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WW1 death

#1
Hi all,I'm after some info.My great uncle Gunner H Spurr 162759 served in the Royal Garrison Artillery,9th mountain brigade.They were in India in WW1.He was killed 20/11/1918.So how come he is buried in the CWWG cem in Ramleh Israel?
 
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#2
He wasn't killed, he died, that implies a non-action death. Given the date I'd guess at Spanish flu. 9 Mountain Brigade had been in Palestine for at least a year by then.
 

_Chimurenga_

LE
Gallery Guru
#3
It should be 9th Mountain Battery, not brigade.
 
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Fang_Farrier

LE
Kit Reviewer
Book Reviewer
#4
If you look around at the various CWG sites and in local cemeteries you will often see gravestones with dates post 111118.
Just as some war memorials are dated to 1914-1919, remember that it was merely an armistice that was signed in 1918, the official end of the war only came in 1919 with the signing of the treaty of Versailles.
 
#5
Gnr Howard SPURR was entitled to a WWI pair-that is, a British War Medal and Victory Medal. The WWI Medal Rolls show that he was Royal Garrison Artillery and the given unit as 'Base Detachments', which is a catch-all phrase for administrative reasons.
 

AfghanAndy

On ROPS
On ROPs
#6
He wasn't killed, he died, that implies a non-action death. Given the date I'd guess at Spanish flu. 9 Mountain Brigade had been in Palestine for at least a year by then.
Or wounds received or any other number of reasons why soldiers die from non enemy action.
 

AfghanAndy

On ROPS
On ROPs
#7
If you look around at the various CWG sites and in local cemeteries you will often see gravestones with dates post 111118.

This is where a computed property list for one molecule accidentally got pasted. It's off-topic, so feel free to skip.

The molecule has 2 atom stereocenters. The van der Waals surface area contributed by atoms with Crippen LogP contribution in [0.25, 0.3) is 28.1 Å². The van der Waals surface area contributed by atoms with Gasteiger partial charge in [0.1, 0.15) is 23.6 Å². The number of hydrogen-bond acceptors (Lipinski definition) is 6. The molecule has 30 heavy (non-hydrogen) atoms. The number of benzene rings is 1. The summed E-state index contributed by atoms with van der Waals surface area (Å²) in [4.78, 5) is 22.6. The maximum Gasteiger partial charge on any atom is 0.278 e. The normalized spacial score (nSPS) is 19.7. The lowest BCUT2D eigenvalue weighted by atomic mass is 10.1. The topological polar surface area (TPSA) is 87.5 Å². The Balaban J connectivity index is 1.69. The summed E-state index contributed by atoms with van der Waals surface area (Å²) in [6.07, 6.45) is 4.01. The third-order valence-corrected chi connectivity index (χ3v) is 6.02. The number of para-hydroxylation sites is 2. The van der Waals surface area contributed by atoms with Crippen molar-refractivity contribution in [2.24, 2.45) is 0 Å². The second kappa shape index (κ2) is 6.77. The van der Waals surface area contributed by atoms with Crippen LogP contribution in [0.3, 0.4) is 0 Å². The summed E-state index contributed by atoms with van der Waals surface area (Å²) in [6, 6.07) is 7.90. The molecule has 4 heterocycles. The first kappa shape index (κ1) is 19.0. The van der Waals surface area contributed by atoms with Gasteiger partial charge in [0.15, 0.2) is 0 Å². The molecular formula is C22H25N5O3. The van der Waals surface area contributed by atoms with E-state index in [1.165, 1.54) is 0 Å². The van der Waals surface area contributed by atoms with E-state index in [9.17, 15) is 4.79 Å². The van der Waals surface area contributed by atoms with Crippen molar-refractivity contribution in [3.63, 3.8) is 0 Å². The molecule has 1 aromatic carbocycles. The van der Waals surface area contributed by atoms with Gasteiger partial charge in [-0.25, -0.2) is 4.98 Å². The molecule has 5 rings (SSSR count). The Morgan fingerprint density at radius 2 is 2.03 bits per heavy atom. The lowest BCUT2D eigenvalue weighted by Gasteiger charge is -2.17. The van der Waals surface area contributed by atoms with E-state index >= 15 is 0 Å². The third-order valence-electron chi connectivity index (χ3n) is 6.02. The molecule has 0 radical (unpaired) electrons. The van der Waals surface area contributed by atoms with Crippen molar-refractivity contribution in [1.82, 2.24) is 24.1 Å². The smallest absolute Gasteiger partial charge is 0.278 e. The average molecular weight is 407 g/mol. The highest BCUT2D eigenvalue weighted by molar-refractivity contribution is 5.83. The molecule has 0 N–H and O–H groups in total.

Just as some war memorials are dated to 1914-1919, remember that it was merely an armistice that was signed in 1918, the official end of the war only came in 1919 with the signing of the treaty of Versailles.
Excuse my ignorance, but I thought it was 1919 as we still had troops in action supporting the White Russians.

I stand by to be corrected though.
 
#8
Excuse my ignorance, but I thought it was 1919 as we still had troops in action supporting the White Russians.

I stand by to be corrected though.
The British Victory Medal (VM) for WWI has the dates '1914-1919' on the reverse: both it and the British War Medal (BWM) were established in 1919. The criteria for both was later amended to include the Russian Civil War campaigns and actions up to and including 10 Aug 1920.
 

AfghanAndy

On ROPS
On ROPs
#9
The British Victory Medal (VM) for WWI has the dates '1914-1919' on the reverse: both it and the British War Medal (BWM) were established in 1919. The criteria for both was later amended to include the Russian Civil War campaigns and actions up to and including 10 Aug 1920.
Many thanks.
 
#10
If you look around at the various CWG sites and in local cemeteries you will often see gravestones with dates post 111118.
Just as some war memorials are dated to 1914-1919, remember that it was merely an armistice that was signed in 1918, the official end of the war only came in 1919 with the signing of the treaty of Versailles.
I'm not so sure that Versailles was a factor as regards war graves.